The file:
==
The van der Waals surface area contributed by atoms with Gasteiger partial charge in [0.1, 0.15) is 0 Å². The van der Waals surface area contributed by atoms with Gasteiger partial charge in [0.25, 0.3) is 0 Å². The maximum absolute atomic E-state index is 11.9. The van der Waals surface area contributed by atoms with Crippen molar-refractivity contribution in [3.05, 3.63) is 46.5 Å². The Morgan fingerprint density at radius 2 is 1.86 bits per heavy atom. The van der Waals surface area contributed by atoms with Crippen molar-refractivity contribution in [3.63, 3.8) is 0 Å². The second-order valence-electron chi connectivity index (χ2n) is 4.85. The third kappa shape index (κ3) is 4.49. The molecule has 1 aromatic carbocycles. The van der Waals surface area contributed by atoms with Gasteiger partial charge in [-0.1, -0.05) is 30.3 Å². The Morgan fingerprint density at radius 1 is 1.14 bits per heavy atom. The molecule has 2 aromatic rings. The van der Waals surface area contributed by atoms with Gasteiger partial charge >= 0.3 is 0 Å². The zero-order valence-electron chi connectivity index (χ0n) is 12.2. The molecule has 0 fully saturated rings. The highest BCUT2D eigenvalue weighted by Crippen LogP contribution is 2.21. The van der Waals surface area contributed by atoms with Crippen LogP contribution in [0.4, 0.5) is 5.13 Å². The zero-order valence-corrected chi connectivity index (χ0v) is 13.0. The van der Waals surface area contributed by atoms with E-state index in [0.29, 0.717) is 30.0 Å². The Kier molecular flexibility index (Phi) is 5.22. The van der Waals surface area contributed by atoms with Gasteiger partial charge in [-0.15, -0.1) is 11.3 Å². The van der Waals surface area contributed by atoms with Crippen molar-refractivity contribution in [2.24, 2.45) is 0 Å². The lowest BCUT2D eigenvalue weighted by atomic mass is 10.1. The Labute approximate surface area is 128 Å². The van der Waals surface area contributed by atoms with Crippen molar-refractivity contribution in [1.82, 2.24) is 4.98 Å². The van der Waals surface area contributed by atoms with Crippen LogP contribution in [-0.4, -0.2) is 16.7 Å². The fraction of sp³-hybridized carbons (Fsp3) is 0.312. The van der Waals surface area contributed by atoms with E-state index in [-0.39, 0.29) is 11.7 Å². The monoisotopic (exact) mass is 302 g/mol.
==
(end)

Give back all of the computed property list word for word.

The van der Waals surface area contributed by atoms with Gasteiger partial charge in [0.1, 0.15) is 0 Å². The van der Waals surface area contributed by atoms with Gasteiger partial charge in [0.25, 0.3) is 0 Å². The maximum absolute atomic E-state index is 11.9. The van der Waals surface area contributed by atoms with Crippen molar-refractivity contribution in [3.05, 3.63) is 46.5 Å². The Morgan fingerprint density at radius 2 is 1.86 bits per heavy atom. The van der Waals surface area contributed by atoms with Crippen molar-refractivity contribution in [3.63, 3.8) is 0 Å². The second-order valence-electron chi connectivity index (χ2n) is 4.85. The third kappa shape index (κ3) is 4.49. The molecule has 1 aromatic carbocycles. The van der Waals surface area contributed by atoms with Gasteiger partial charge in [-0.1, -0.05) is 30.3 Å². The Morgan fingerprint density at radius 1 is 1.14 bits per heavy atom. The molecule has 2 aromatic rings. The van der Waals surface area contributed by atoms with Gasteiger partial charge >= 0.3 is 0 Å². The zero-order valence-electron chi connectivity index (χ0n) is 12.2. The molecule has 0 fully saturated rings. The highest BCUT2D eigenvalue weighted by Crippen LogP contribution is 2.21. The van der Waals surface area contributed by atoms with Crippen LogP contribution in [0.4, 0.5) is 5.13 Å². The zero-order valence-corrected chi connectivity index (χ0v) is 13.0. The van der Waals surface area contributed by atoms with E-state index in [0.29, 0.717) is 30.0 Å². The Kier molecular flexibility index (Phi) is 5.22. The van der Waals surface area contributed by atoms with Gasteiger partial charge in [-0.15, -0.1) is 11.3 Å². The van der Waals surface area contributed by atoms with Crippen molar-refractivity contribution in [2.24, 2.45) is 0 Å². The lowest BCUT2D eigenvalue weighted by atomic mass is 10.1. The Labute approximate surface area is 128 Å². The van der Waals surface area contributed by atoms with Crippen molar-refractivity contribution in [1.82, 2.24) is 4.98 Å². The van der Waals surface area contributed by atoms with Crippen LogP contribution in [-0.4, -0.2) is 16.7 Å². The fraction of sp³-hybridized carbons (Fsp3) is 0.312. The van der Waals surface area contributed by atoms with E-state index in [-0.39, 0.29) is 11.7 Å². The monoisotopic (exact) mass is 302 g/mol.